• What is the goal of your course? To ensure that your students know the material so that they can build on it, or to encourage your students to apply their knowledge?

If you want students to be able to apply what they know to unfamiliar concepts without your support, then definitely don't spoonfeed everything. However, it might be wiser to introduce all of the standard content, and then allow them to apply their knowledge on more obscure concepts.

As an example, you could first introduce an array, then ask about a bitmap (which you might not cover in your instruction, so you can test them).

• Will the material be needed later on? Would it be problematic if students didn't learn all the material? If so, perhaps it's best to cover the content in your class to ensure that they do understand.

In an ideal world, you might give students a problem, and let them explore solutions to it rather than actually covering the content directly. For example:

How can we represent pairings between two variables in a data structure? Can it be done in $\mathcal{O}(1)$ time?

Instead, a lot of the time, the content is just 'fed' to the students directly.

Here is a hash table. It does X, Y and Z. It is useful because W.

Given a large amount of time, actually rediscovering some solutions to common problems would help your students to think critically and understand why certain design choices have been made in CS. But you could spend years rediscovering things that are already known, and sometimes just telling allows you to move on more quickly.

Removing 'the content' completely from the course would essentially render it pointless—if there's no goal ("in this course, we will learn X"), the course wouldn't really seem to help anyone.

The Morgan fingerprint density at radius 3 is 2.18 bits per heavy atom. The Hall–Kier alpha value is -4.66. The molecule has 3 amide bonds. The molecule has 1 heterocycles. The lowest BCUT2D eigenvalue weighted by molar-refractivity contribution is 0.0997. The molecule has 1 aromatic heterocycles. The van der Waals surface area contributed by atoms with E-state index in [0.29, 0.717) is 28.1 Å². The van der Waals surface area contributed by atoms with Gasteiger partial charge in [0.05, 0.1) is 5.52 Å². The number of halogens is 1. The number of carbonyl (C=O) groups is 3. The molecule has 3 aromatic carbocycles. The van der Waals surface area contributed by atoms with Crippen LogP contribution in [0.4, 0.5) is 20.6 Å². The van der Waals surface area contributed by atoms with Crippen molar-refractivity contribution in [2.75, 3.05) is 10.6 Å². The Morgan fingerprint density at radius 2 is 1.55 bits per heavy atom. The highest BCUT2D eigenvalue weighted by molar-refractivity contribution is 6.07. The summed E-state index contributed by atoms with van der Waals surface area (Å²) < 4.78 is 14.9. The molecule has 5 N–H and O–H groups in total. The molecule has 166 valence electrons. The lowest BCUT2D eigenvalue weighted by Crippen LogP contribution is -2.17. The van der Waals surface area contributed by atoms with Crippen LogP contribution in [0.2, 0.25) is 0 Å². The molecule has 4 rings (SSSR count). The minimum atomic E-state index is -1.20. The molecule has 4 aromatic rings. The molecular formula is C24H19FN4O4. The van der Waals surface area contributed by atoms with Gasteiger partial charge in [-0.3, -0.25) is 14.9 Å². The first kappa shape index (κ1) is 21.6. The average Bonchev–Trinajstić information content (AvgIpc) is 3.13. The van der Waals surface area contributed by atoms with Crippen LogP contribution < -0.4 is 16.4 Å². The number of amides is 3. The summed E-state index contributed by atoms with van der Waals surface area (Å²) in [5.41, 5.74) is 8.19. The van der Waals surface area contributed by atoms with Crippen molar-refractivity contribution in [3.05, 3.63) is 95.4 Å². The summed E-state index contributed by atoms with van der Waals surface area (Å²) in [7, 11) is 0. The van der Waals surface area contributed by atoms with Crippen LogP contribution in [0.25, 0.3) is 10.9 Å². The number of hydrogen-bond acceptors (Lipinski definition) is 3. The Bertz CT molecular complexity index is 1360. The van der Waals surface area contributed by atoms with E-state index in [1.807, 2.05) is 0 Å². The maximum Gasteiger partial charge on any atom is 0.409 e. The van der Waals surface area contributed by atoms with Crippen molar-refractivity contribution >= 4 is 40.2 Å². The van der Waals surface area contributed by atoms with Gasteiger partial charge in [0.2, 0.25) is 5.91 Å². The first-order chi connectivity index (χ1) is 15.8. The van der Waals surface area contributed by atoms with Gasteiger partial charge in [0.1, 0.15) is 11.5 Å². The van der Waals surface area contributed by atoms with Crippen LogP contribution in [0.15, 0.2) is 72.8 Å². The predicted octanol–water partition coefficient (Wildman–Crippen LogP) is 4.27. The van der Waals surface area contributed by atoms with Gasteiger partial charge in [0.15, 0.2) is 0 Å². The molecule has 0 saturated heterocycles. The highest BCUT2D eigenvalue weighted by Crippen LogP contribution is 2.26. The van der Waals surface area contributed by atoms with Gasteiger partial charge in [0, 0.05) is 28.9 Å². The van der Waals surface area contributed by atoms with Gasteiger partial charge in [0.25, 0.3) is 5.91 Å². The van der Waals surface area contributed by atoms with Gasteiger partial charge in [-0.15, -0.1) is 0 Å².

As a summary of my views: delivering the content is practically a requirement given the time constraints of most courses, rather than letting students investigate things for themselves. Perhaps changing this would provide some benefits, but the current system has emerged because it's pretty efficient as passing on knowledge, even though some students don't benefit as much as they could.

• But is it efficient at the cost of effectiveness? Socrates didn't need efficiency. How much does that need overpower all else, possibly to the detriment of the learner. – Buffy Jul 2 '17 at 18:26
• @Buffy Efficiency in that you could spend years working through slowly, discovering each result one by one, but it's inefficient in terms of cost, and time (as much as learning is a great thing, some people don't want to dedicate a life to academia). Whether the priority of efficiency is a good thing in society is a question I cannot answer, particularly not on a CS Education site... It's a far more complex philosophical idea that I don't really know the answer to. – Aurora0001 Jul 2 '17 at 18:30
• To twist the question a bit, what is it that you want for your students, primarily; that they know, or that they can do. Not quite the same and content aids one more than the other. If I know 3 data structures in Java, can I grok the others on a need to know basis? So is it better to "see more" or better to "work with what I have seen?" And I'm pretty sure the answer is different in CS than in other fields. And possibly not the same if the person is headed to grad school vs a job – Buffy Jul 2 '17 at 18:34
• @Buffy Doesn't that depend on the course? The primary goal for some courses might be to teach applied skills ("by the end of this course, you should know how to work as a team and use source control to write software to control robots that open doors"), while other courses might focus on practical knowledge ("you'll learn about eight different data structures and how they work"), foundational knowledge ("you'll learn about these types of mathematics and proofs"), or even to give students an overview of topics in a particular subfield so they know what's out there. There's no one answer. – Zach Lipton Jul 2 '17 at 21:40